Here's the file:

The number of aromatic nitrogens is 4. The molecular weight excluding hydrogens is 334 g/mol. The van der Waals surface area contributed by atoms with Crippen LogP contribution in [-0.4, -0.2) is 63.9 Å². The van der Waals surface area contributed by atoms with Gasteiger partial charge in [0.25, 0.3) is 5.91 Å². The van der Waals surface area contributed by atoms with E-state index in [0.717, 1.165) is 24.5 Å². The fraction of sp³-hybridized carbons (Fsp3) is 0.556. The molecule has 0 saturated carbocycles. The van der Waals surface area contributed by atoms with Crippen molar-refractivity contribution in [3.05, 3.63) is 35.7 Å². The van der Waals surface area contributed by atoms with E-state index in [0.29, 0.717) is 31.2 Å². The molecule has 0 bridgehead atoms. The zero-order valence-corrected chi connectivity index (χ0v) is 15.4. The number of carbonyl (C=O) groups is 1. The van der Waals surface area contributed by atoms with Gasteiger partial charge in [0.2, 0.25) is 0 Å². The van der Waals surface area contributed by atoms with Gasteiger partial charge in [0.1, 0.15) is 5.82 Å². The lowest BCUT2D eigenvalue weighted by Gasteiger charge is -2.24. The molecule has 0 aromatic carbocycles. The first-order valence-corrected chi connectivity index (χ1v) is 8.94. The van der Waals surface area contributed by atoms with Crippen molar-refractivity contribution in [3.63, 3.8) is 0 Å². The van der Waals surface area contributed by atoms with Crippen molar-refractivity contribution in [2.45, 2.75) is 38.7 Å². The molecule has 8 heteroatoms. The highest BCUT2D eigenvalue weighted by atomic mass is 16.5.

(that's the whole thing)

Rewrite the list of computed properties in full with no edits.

The number of aromatic nitrogens is 4. The molecular weight excluding hydrogens is 334 g/mol. The van der Waals surface area contributed by atoms with Crippen LogP contribution in [-0.4, -0.2) is 63.9 Å². The van der Waals surface area contributed by atoms with Gasteiger partial charge in [0.25, 0.3) is 5.91 Å². The van der Waals surface area contributed by atoms with E-state index in [0.717, 1.165) is 24.5 Å². The fraction of sp³-hybridized carbons (Fsp3) is 0.556. The molecule has 0 saturated carbocycles. The van der Waals surface area contributed by atoms with Crippen molar-refractivity contribution in [3.05, 3.63) is 35.7 Å². The van der Waals surface area contributed by atoms with E-state index in [0.29, 0.717) is 31.2 Å². The molecule has 0 bridgehead atoms. The zero-order valence-corrected chi connectivity index (χ0v) is 15.4. The number of carbonyl (C=O) groups is 1. The van der Waals surface area contributed by atoms with Gasteiger partial charge in [0.2, 0.25) is 0 Å². The van der Waals surface area contributed by atoms with Gasteiger partial charge in [0.1, 0.15) is 5.82 Å². The lowest BCUT2D eigenvalue weighted by Gasteiger charge is -2.24. The molecule has 0 aromatic carbocycles. The first-order valence-corrected chi connectivity index (χ1v) is 8.94. The van der Waals surface area contributed by atoms with Crippen molar-refractivity contribution in [3.63, 3.8) is 0 Å². The van der Waals surface area contributed by atoms with Crippen molar-refractivity contribution in [2.45, 2.75) is 38.7 Å². The molecule has 8 heteroatoms. The highest BCUT2D eigenvalue weighted by atomic mass is 16.5.